Ok, I know what you’re thinkin’: “Holy shit, what the hell is this? I’ve been following Soft Riot’s ‘Film Klub’ religiously since the first post and now he’s doin’ TV? And two TV cop shows? This is fucking UNBELIEVABLE.”
Yeah, these ain’t films, and were probably on all the time if you were either a kid in North America (Miami Vice) or Britain (Bergerac) but I’ve always wanted to do some stuff in this section of the site that looks at things with different angles. You know, the type of things that most people don’t have the time for. Overall, it’s just some fun observations collected after watching a lot of the two shows.
In this case it’s a comparison of the similarities between two very popular 80s police detective shows on either side of the Atlantic. Miami Vice, being the most iconic, follows two pastel suit-wearing, lightly stubbled vice cops around the warm and stylish environs of Miami whereas Bergerac, a British show from around the same time, follows maverick law enforcement officer and recovering alcoholic Jim Bergerac around the tiny UK crown property of an island that is Jersey with all of its wealthy residents and all the dodgy things that apparently go on there.
In the mainstream Miami Vice gets parodied a lot and like myself when I was a lot younger, was just another American cop show with the two attractive, handsome men running around in flash cars tackling criminals. I was mainly a bit too young to digest a lot a lot of the other details buried within the show and as the 90s arrived, for the grunge, faux-grit styled Gen-Xers the show seemed a bit garish and something to poke a bit of fun of. It was only years later that I was re-introduced to the show again by my partner MM Lyle when we first started seeing each other, that I viewed it again with fresh eyes and a whole new appreciation for the show.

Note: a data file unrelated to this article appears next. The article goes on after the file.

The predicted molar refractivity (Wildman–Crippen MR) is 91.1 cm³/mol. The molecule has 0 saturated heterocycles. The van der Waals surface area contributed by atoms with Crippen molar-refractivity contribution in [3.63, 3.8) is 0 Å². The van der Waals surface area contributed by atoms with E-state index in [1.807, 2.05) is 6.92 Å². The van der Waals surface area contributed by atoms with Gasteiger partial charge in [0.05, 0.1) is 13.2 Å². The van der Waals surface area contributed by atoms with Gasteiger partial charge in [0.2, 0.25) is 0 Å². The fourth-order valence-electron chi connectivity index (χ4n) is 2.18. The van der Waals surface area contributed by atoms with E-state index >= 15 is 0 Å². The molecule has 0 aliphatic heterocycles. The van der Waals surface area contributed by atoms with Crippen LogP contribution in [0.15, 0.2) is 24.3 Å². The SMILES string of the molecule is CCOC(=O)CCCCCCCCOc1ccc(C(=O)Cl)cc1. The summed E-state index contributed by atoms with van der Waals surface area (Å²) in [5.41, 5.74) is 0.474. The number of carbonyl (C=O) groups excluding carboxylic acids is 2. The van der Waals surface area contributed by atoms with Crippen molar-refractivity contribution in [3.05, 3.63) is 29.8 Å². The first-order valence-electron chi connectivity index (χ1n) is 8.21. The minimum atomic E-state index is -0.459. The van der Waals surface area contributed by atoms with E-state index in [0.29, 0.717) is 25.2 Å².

Sure, Miami Vice was a cop show where crimes would be taken on at plot level where most cases were solved within one self-contained episode, but it was also revolutionary for its time: very stylised sets, careful use of cinematography, colour palettes, design and framing that were a visual treat to take in. Plus its heavy emphasis on incorporating popular music of the time was definitely a first, especially when most police procedurals at the time tended to use an in-house composer to score the music. Miami Vice did have an in-house composer as well, and that was Jan Hammer who filled the show with synth-driven incidental music. His “Crockett’s Theme” is a track you’ll even hear in clubs these days, or mashed up and remixed by other artists.
After a period of re-discovery with Miami Vice, it was recommended I watch Bergerac, as I was told that there were some similarities between the two. Being from Canada I never heard of the show and opted to check it out. Although Bergerac lacked the flash and glitz of Miami Vice to some degree, the show itself, much like Miami Vice, dealt with the wealthy, depraved, sinister and criminal element of Jersey; that has a known reputation to this day of being a tax haven and a home to those with lots of money that don’t want to part with it.